“Helen and Scott Nearing were well-known American back-to-the-landers who wrote extensively about their experience living what they termed “the good life”. The Nearings began their simple life on an old farm on the foot of Stratton Mountain near Jamaica, Vermont in 1932, in the pit of the Great Depression. In 1952 they moved to Maine, ultimately settling on their “Forest Farm” at Cape Rosier (in the village of Harborside, within the town of Brooksville), where they lived until their deaths. Scott remained a thinker, writer, and lecturer on economics and social issues for many years. Their best known books (those they wrote together) are Living the Good Life (published 1954) and Continuing the Good Life (1979). The first of these is often credited with being a major spur to the U.S. back-to-the-land movement that began in the late 1960s.
Helen and Scott were devoted to a lifestyle giving importance to work, on the one hand, and contemplation or play, on the other. Ideally, they aimed at a norm that divided most of a day’s waking hours into three blocks of four hours: “bread labor” (work directed toward meeting requirements of food, shelter, clothing, needed tools, and such); civic work (doing something of value for their community); and professional pursuits or recreation (for Scott this was frequently economics research, for Helen it was often music – but they both liked to ski, also). They clearly honored manual work, and viewed it as one aspect of the self-development process that they felt life should be.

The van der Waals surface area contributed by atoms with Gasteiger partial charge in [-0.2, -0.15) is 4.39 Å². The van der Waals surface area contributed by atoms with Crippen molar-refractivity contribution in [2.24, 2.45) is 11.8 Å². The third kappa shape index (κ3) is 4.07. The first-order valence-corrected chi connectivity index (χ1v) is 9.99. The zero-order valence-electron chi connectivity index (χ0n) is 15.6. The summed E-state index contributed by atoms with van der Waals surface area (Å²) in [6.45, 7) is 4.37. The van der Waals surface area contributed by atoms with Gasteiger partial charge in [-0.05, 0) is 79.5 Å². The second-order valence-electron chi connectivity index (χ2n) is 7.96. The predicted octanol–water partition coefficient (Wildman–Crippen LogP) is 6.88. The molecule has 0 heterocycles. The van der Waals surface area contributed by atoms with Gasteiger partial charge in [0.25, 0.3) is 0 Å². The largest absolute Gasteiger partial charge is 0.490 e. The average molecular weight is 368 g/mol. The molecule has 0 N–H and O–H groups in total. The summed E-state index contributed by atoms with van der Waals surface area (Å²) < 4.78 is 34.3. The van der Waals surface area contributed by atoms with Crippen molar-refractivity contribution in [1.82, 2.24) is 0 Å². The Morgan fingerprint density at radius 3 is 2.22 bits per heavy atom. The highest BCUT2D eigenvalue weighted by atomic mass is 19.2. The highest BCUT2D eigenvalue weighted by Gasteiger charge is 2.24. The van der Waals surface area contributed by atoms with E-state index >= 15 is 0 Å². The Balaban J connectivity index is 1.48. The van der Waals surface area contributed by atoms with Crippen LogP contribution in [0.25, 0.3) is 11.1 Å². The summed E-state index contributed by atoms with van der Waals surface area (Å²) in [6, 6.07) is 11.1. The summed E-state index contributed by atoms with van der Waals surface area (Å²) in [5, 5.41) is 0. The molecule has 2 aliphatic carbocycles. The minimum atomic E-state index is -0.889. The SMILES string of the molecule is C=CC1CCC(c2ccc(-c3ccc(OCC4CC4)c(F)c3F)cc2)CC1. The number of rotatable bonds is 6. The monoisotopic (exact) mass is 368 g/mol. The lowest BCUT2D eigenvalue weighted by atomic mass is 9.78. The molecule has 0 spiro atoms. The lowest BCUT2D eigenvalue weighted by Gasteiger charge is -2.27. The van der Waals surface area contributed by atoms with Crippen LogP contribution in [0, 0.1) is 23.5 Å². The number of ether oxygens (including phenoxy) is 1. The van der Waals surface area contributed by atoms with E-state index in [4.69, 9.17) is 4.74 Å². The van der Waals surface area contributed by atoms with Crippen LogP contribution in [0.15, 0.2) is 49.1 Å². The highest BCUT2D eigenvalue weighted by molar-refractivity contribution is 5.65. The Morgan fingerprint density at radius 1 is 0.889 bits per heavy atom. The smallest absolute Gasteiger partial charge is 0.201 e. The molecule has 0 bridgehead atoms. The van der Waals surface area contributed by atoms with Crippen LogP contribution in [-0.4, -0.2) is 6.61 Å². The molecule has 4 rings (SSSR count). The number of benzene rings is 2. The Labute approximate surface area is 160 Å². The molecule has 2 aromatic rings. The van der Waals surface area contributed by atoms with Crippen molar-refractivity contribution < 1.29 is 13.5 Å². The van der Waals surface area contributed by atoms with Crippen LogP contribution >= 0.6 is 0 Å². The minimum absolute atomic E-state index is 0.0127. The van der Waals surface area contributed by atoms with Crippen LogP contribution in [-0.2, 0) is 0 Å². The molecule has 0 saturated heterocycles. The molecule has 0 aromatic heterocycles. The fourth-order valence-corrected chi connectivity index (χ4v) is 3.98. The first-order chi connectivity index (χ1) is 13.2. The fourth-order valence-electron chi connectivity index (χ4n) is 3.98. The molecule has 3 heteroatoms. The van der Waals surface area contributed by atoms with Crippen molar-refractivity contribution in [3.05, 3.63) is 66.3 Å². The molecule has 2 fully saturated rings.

The Nearings were experimenters and were also very widely read. They frequently quoted authors of centuries past in their own books. They found wisdom in some of the attitudes of the past, but did not feel tied to the life patterns or technologies of the past. In no way did they reject civilization, or sacrifice what they accepted as the enriching aspects of modernity. Apart from the necessity that drove them to the land, when they sought a good life during the Depression, keys to their success in the lifestyle included intelligence, commitment, self-discipline, and enjoyment. Due to the publication of their books, and to their open-house practices regarding guests, the Nearings’ approach was emulated by thousands of people who wanted a life that afforded play and contemplation in addition to work.”
Image source: Vermont Public Radio